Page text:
China likely hacked US bank regulator


WASHINGTON: The Chinese government is believed to have infiltrated computers belonging to a US banking regulator, which employees then tried to cover up, a Congressional report released Wednesday said.

The computer system at the Federal Deposit Insurance Corporation (FDIC), which guarantees US banking deposits, was “hacked by a foreign government, likely the Chinese” the document said.

According to the report, which was released by the Republican-led Science, Space and Technology Committee, the agency then tried to hide the attacks.

“The FDIC’s repeated unwillingness to be open and transparent with the committee’s investigation raises serious concerns about whether the agency is still attempting to shield information from production to Congress,” the report said.

According to the committee, the first hacking was detected in 2010, and the problem reared its head again in 2011 and 2013.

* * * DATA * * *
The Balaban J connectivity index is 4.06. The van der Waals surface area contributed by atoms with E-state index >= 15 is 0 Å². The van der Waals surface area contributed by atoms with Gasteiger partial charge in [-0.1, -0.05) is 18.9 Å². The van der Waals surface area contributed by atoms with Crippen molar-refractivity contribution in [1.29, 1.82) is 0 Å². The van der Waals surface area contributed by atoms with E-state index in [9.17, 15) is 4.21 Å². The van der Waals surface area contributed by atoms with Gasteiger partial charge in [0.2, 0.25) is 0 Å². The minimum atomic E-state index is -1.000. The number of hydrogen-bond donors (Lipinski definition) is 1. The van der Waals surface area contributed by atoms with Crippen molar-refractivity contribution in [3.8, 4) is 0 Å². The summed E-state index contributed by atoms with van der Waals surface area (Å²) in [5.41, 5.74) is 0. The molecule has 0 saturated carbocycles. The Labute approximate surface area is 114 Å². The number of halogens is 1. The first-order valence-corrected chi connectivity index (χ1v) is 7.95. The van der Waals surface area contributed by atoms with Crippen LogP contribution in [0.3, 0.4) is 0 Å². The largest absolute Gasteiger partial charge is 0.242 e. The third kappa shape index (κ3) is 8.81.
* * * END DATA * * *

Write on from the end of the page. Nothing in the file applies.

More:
“In all, 12 workstations were compromised and 10 FDIC servers were penetrated and infected by a virus created by a hacker,” the committee said.

“Even the former chairwoman’s computer” had been compromised, it added.

National Security Agency chief Michael Rogers told Congress in April that Chinese hackers remain “engaged in activity directed against US companies.”

He said that the “jury is still out” on whether China then passes the intel to the business world.

FDIC chairman Martin Gruenberg will be grilled before the committee on Thursday. Interim inspector general Fred Gibson will also testify.



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